Commonly asked overtime pay law questions about engine and other machine assembly factory workers:
- What Is a Machine Assembly Factory Worker?
- What is the Salary Range for an Machine Assembly Factory Worker?
- How Many Machine Assembly Factory Workers Are Nationally Employed?
- Where Are Most Machine Assembly Factory Workers Employed?
- Machine Assembly Factory Worker Overtime Pay Lawsuit News
- What are the Laws for Machine Assembly Assembly Factory Worker Overtime Pay?
- Machine Assembly Factory Worker Overtime Pay Lawyer Review
What Is a Machine Assembly Factory Worker?
Machine assembly factory workers include those who construct, assemble, or rebuild machines, such as engines, turbines, and similar equipment used in such industries as construction, extraction, textiles, and paper manufacturing.
What is the Salary Range for a Machine Assembly Factory Worker?
Depending on the work setting and state, the U.S. Bureau of Labor Statistics (BLS) noted that in 2016, the average amount of money per year that machine assemblers make is about $43,000 per year, with over 80% of the workforce making between $26,000 and $61,000 annually.
How Many Machine Assembly Factory Workers Are Nationally Employed?
According to the United States Department of Labor, employment estimate and mean wage estimates for machine assembly factory workers are as follows:
- Employment: 38,150
- Employment RSE*: 4.0%
- Mean Hourly Wage: $20.71
- Mean Annual Wage: $43,090
*RSE: The relative standard error (RSE) is a measure of the reliability of a survey statistic. The smaller the relative standard error, the more precise the estimate.
According to the United States Department of Labor, the percentile wage estimates for a machine assembly factory worker is as follows:
- 10% Percentile: $12.84
- 25% Percentile: $15.33
- 50% Percentile (Median): $19.81
- 75% Percentile: $26.22
- 90% Percentile: $29.71
Where Are Most Machine Assembly Factory Workers Employed?
According to the United States Department of Labor, states with the highest employment level of machine assembly factory workers are as follows:
|State||Employment||Employment Per Thousand Jobs||Location Quotient||Hourly Mean Wage||Annual Mean Wage|
Machine Assembly Factory Workers Overtime Pay Lawsuit News
More Factory Workers Come Forward to Join Class Action Overtime Pay Lawsuit Against Auto Glass Maker Fuyao
CLEVELAND– Two former workers for an Ohio auto glass manufacturing plant recently stepped forward to join a class action unpaid overtime lawsuit against the company claiming the defendant failed to pay potentially hundreds of current and former workers for all their hours worked, including overtime wages.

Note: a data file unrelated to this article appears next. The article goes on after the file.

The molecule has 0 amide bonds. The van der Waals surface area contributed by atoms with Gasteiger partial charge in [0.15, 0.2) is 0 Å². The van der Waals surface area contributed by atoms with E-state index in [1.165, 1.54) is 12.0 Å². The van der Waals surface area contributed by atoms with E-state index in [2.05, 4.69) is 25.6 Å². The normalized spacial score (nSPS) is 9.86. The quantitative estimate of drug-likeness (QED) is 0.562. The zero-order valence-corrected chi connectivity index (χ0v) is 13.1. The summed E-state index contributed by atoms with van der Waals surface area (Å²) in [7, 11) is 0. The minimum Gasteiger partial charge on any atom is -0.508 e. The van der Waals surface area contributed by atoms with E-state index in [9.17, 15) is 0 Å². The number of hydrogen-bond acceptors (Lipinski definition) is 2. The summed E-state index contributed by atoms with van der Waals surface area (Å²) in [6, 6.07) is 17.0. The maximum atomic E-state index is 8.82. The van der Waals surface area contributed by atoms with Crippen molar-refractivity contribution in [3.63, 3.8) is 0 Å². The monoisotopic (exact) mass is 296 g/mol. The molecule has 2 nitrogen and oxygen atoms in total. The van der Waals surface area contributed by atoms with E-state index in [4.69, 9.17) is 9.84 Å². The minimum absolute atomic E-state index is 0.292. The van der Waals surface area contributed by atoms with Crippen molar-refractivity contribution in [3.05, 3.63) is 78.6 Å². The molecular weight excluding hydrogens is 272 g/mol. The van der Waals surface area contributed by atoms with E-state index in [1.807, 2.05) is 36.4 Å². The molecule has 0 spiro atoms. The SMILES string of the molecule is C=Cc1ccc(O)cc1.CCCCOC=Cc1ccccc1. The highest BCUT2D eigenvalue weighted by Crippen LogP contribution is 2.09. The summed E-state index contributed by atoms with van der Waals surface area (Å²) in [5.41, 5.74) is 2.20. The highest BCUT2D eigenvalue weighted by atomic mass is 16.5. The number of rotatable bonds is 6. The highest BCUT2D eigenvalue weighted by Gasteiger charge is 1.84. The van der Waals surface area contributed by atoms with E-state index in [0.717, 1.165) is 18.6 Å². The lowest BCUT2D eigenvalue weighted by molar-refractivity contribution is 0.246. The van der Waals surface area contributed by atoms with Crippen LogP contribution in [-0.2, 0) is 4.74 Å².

What are the Laws for Machine Assembly Factory Workers Overtime Pay?
The overtime laws for factory workers under the Fair Labor Standard Act (FLSA) generally permit factory workers to receive overtime wages. This includes those who work in factories on the line, in production or maintenance, or in any other position that involves repetitive operations with their hands, physical skill and energy.
There are strict time limitations for filing a claim so it is important that you discuss your case in a timely manner. If you wait too long, you may lose your ability to recover some or all of your back pay. An experienced machine assembly factory worker overtime pay attorney can determine whether you are entitled to overtime wages based upon your job description, job duties, rate of pay, and number of hours worked.
Some states have their own overtime pay laws that may be slightly different from the FLSA with respect to overtime pay for machine assembly factory workers. An experienced overtime pay attorney can determine whether you are entitled to overtime wages based upon your job description, job duties, rate of pay, and number of hours worked. There are strict time deadlines for filing lawsuits so it is essential that you contact an attorney immediately.
To determine whether you are eligible for filing a wage claim, contact our experienced machine assembly factory worker overtime pay lawyers at (855) 754-2795 for a Free Consultation to discuss your case or complete the Free Unpaid Overtime Case Review Form on this page.
We will discuss your situation and determine if you have a claim. If you are owed unpaid wages, we will represent you under our No Fee Promise, which means there are never any legal fees or costs unless you receive a settlement.